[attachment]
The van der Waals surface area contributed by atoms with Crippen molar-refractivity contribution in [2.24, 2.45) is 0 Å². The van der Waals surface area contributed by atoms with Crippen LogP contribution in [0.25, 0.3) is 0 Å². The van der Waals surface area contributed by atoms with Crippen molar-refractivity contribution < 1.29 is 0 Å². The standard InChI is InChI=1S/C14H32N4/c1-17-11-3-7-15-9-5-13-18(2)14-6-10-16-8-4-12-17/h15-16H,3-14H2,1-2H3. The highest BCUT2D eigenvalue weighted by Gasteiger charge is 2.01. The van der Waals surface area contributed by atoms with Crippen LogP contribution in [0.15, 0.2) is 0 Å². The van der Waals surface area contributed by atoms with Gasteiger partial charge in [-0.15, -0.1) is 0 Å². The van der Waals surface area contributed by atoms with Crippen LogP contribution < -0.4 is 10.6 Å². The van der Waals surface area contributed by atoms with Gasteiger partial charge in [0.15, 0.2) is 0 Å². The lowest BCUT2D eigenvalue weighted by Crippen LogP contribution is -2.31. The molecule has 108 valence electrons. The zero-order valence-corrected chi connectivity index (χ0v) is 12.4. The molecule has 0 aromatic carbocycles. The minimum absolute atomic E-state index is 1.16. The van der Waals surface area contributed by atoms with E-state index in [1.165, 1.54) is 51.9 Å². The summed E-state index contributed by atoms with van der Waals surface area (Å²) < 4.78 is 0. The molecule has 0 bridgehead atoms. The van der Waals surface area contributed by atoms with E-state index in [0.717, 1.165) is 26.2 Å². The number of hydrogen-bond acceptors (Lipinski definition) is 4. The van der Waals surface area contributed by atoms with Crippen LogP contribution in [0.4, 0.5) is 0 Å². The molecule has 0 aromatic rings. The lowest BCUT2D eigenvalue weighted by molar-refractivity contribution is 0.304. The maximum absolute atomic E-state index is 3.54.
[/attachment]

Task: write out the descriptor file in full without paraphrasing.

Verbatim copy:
The van der Waals surface area contributed by atoms with Crippen molar-refractivity contribution in [2.24, 2.45) is 0 Å². The van der Waals surface area contributed by atoms with Crippen LogP contribution in [0.25, 0.3) is 0 Å². The van der Waals surface area contributed by atoms with Crippen molar-refractivity contribution < 1.29 is 0 Å². The standard InChI is InChI=1S/C14H32N4/c1-17-11-3-7-15-9-5-13-18(2)14-6-10-16-8-4-12-17/h15-16H,3-14H2,1-2H3. The highest BCUT2D eigenvalue weighted by Gasteiger charge is 2.01. The van der Waals surface area contributed by atoms with Crippen LogP contribution in [0.15, 0.2) is 0 Å². The van der Waals surface area contributed by atoms with Gasteiger partial charge in [-0.15, -0.1) is 0 Å². The van der Waals surface area contributed by atoms with Crippen LogP contribution < -0.4 is 10.6 Å². The van der Waals surface area contributed by atoms with Gasteiger partial charge in [0.15, 0.2) is 0 Å². The lowest BCUT2D eigenvalue weighted by Crippen LogP contribution is -2.31. The molecule has 108 valence electrons. The zero-order valence-corrected chi connectivity index (χ0v) is 12.4. The molecule has 0 aromatic carbocycles. The minimum absolute atomic E-state index is 1.16. The van der Waals surface area contributed by atoms with E-state index in [1.165, 1.54) is 51.9 Å². The summed E-state index contributed by atoms with van der Waals surface area (Å²) < 4.78 is 0. The molecule has 0 bridgehead atoms. The van der Waals surface area contributed by atoms with E-state index in [0.717, 1.165) is 26.2 Å². The number of hydrogen-bond acceptors (Lipinski definition) is 4. The van der Waals surface area contributed by atoms with Crippen LogP contribution in [0.4, 0.5) is 0 Å². The molecule has 0 aromatic rings. The lowest BCUT2D eigenvalue weighted by molar-refractivity contribution is 0.304. The maximum absolute atomic E-state index is 3.54.